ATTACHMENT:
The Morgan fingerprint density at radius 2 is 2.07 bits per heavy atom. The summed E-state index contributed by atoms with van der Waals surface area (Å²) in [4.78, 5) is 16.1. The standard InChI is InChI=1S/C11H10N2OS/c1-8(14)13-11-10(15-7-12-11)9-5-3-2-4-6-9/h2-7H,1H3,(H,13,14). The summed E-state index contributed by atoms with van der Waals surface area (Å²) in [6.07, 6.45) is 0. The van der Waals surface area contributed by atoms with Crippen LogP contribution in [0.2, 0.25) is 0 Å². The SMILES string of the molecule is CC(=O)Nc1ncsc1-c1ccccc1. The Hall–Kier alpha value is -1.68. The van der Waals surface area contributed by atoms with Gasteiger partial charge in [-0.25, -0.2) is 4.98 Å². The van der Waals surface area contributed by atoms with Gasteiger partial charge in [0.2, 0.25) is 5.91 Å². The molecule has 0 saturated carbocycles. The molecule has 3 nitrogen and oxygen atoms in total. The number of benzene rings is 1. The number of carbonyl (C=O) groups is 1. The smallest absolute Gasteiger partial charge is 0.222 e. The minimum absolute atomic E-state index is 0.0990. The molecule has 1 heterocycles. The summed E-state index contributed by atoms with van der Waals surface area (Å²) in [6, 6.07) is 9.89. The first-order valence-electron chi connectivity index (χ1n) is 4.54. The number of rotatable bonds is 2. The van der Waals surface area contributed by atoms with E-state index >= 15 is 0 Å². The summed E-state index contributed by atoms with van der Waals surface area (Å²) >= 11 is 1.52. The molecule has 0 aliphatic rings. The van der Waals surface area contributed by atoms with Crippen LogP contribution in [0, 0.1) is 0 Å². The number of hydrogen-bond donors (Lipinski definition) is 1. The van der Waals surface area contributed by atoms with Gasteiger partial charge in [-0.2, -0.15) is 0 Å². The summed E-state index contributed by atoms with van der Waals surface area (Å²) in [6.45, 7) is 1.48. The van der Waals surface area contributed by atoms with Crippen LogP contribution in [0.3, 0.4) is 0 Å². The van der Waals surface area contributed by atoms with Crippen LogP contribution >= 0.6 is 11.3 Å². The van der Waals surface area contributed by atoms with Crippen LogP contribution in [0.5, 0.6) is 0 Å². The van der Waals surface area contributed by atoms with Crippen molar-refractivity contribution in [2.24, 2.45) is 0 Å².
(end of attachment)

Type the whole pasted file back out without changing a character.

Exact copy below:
The Morgan fingerprint density at radius 2 is 2.07 bits per heavy atom. The summed E-state index contributed by atoms with van der Waals surface area (Å²) in [4.78, 5) is 16.1. The standard InChI is InChI=1S/C11H10N2OS/c1-8(14)13-11-10(15-7-12-11)9-5-3-2-4-6-9/h2-7H,1H3,(H,13,14). The summed E-state index contributed by atoms with van der Waals surface area (Å²) in [6.07, 6.45) is 0. The van der Waals surface area contributed by atoms with Crippen LogP contribution in [0.2, 0.25) is 0 Å². The SMILES string of the molecule is CC(=O)Nc1ncsc1-c1ccccc1. The Hall–Kier alpha value is -1.68. The van der Waals surface area contributed by atoms with Gasteiger partial charge in [-0.25, -0.2) is 4.98 Å². The van der Waals surface area contributed by atoms with Gasteiger partial charge in [0.2, 0.25) is 5.91 Å². The molecule has 0 saturated carbocycles. The molecule has 3 nitrogen and oxygen atoms in total. The number of benzene rings is 1. The number of carbonyl (C=O) groups is 1. The smallest absolute Gasteiger partial charge is 0.222 e. The minimum absolute atomic E-state index is 0.0990. The molecule has 1 heterocycles. The summed E-state index contributed by atoms with van der Waals surface area (Å²) in [6, 6.07) is 9.89. The first-order valence-electron chi connectivity index (χ1n) is 4.54. The number of rotatable bonds is 2. The van der Waals surface area contributed by atoms with E-state index >= 15 is 0 Å². The summed E-state index contributed by atoms with van der Waals surface area (Å²) >= 11 is 1.52. The molecule has 0 aliphatic rings. The van der Waals surface area contributed by atoms with Crippen LogP contribution in [0, 0.1) is 0 Å². The number of hydrogen-bond donors (Lipinski definition) is 1. The van der Waals surface area contributed by atoms with Gasteiger partial charge in [-0.2, -0.15) is 0 Å². The summed E-state index contributed by atoms with van der Waals surface area (Å²) in [6.45, 7) is 1.48. The van der Waals surface area contributed by atoms with Crippen LogP contribution in [0.3, 0.4) is 0 Å². The van der Waals surface area contributed by atoms with Crippen LogP contribution >= 0.6 is 11.3 Å². The van der Waals surface area contributed by atoms with Crippen LogP contribution in [0.5, 0.6) is 0 Å². The van der Waals surface area contributed by atoms with Crippen molar-refractivity contribution in [2.24, 2.45) is 0 Å².